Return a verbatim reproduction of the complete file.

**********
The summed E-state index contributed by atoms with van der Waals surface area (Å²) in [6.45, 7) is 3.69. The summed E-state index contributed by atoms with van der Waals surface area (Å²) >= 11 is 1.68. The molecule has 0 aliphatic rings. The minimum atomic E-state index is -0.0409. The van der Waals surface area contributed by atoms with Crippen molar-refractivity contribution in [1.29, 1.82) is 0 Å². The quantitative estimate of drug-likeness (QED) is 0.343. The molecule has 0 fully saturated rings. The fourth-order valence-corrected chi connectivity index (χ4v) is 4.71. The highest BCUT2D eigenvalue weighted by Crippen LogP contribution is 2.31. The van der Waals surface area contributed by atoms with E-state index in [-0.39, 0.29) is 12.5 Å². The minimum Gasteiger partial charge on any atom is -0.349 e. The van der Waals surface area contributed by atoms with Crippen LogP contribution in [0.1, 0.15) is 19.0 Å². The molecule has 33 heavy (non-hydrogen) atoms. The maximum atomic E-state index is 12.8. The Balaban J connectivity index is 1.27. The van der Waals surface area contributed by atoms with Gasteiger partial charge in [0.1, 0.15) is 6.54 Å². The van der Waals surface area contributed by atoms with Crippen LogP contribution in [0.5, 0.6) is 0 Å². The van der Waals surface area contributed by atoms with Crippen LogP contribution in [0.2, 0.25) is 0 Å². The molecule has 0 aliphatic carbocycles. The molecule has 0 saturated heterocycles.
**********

The summed E-state index contributed by atoms with van der Waals surface area (Å²) in [6.45, 7) is 3.69. The summed E-state index contributed by atoms with van der Waals surface area (Å²) >= 11 is 1.68. The molecule has 0 aliphatic rings. The minimum atomic E-state index is -0.0409. The van der Waals surface area contributed by atoms with Crippen molar-refractivity contribution in [1.29, 1.82) is 0 Å². The quantitative estimate of drug-likeness (QED) is 0.343. The molecule has 0 fully saturated rings. The fourth-order valence-corrected chi connectivity index (χ4v) is 4.71. The highest BCUT2D eigenvalue weighted by Crippen LogP contribution is 2.31. The van der Waals surface area contributed by atoms with E-state index in [-0.39, 0.29) is 12.5 Å². The minimum Gasteiger partial charge on any atom is -0.349 e. The van der Waals surface area contributed by atoms with Crippen LogP contribution in [0.1, 0.15) is 19.0 Å². The molecule has 33 heavy (non-hydrogen) atoms. The maximum atomic E-state index is 12.8. The Balaban J connectivity index is 1.27. The van der Waals surface area contributed by atoms with Gasteiger partial charge in [0.1, 0.15) is 6.54 Å². The van der Waals surface area contributed by atoms with Crippen LogP contribution in [0.5, 0.6) is 0 Å². The van der Waals surface area contributed by atoms with Crippen LogP contribution in [0.2, 0.25) is 0 Å². The molecule has 0 aliphatic carbocycles. The molecule has 0 saturated heterocycles.